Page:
Why do people cheat?

Most people will likely say you were in a bad relationship, and that’s why you cheated. That something was lacking in the bedroom, not enough chemistry or not enough attention for each other. But this isn’t the case for most people who cheat on their partners. Sometimes, people do feel their relationship is lacking in a certain department, and other people can fill this need. Some couples are dealing with cases of insecure attachment, the inability to invest in a healthy relationship, or even cases of psychopathology. But, more often than not, the reasons behind cheating are about the ‘me’ in the relationship. When you cheat, it says something about you. Not necessarily that you’re a bad person, but it does say something about the part of you that is looking to get something out of a relationship. A part of you that has trouble with some things in your current relationship. A part of you that was curious or simply didn’t want to resist the temptation. People hardly ever cheat with the intention of hurting their partner, even if this is almost always an unwanted consequence of cheating. There are also people who would cheat without ever feeling the need to question their current relationship. They couldn’t imagine a life with anyone other than their partner, yet even those people end up in situations where they cheat. So, this hardly says anything about their relationship, but more so about the context, a person finds themselves in. And sometimes there simply isn’t any other reason for it except: ‘It was an option, I was tempted, and so I just did it’.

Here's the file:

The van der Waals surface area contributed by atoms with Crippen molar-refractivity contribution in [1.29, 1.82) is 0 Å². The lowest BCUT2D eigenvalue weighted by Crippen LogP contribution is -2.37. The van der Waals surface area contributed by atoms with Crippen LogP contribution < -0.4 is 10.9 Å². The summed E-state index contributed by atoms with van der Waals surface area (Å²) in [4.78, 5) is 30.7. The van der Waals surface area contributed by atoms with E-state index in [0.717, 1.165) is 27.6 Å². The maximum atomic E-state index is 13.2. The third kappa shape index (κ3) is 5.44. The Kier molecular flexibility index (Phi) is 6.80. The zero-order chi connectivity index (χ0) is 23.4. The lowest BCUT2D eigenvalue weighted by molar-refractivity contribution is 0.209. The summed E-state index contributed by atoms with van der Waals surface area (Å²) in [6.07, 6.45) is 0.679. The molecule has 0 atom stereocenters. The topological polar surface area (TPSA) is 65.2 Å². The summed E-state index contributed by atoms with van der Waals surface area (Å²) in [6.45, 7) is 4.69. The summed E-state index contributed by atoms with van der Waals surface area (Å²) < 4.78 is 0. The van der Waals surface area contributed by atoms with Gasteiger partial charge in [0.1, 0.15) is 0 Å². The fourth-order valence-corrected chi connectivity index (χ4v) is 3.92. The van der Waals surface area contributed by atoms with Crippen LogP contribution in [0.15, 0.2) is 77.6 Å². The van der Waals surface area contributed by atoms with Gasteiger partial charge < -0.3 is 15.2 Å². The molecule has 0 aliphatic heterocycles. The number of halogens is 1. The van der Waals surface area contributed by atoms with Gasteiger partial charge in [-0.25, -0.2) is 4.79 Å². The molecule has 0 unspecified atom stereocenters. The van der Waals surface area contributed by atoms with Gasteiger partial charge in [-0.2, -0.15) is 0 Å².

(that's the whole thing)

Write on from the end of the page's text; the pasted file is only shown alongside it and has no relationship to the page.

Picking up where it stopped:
Fess up or remain silent

It’s difficult to decide whether you should tell your partner you cheated on them or keep it a secret. In both cases, you need to ask yourself what the consequences will be. Are you sharing it with your partner just so you don’t have to walk around with your secret anymore? The result being that your partner now has to deal with it as well. Or will you carry the burden of keeping your secret and not bother your partner with it? What are the consequences of both options for you and your partner’s mental health and the quality of your relationship?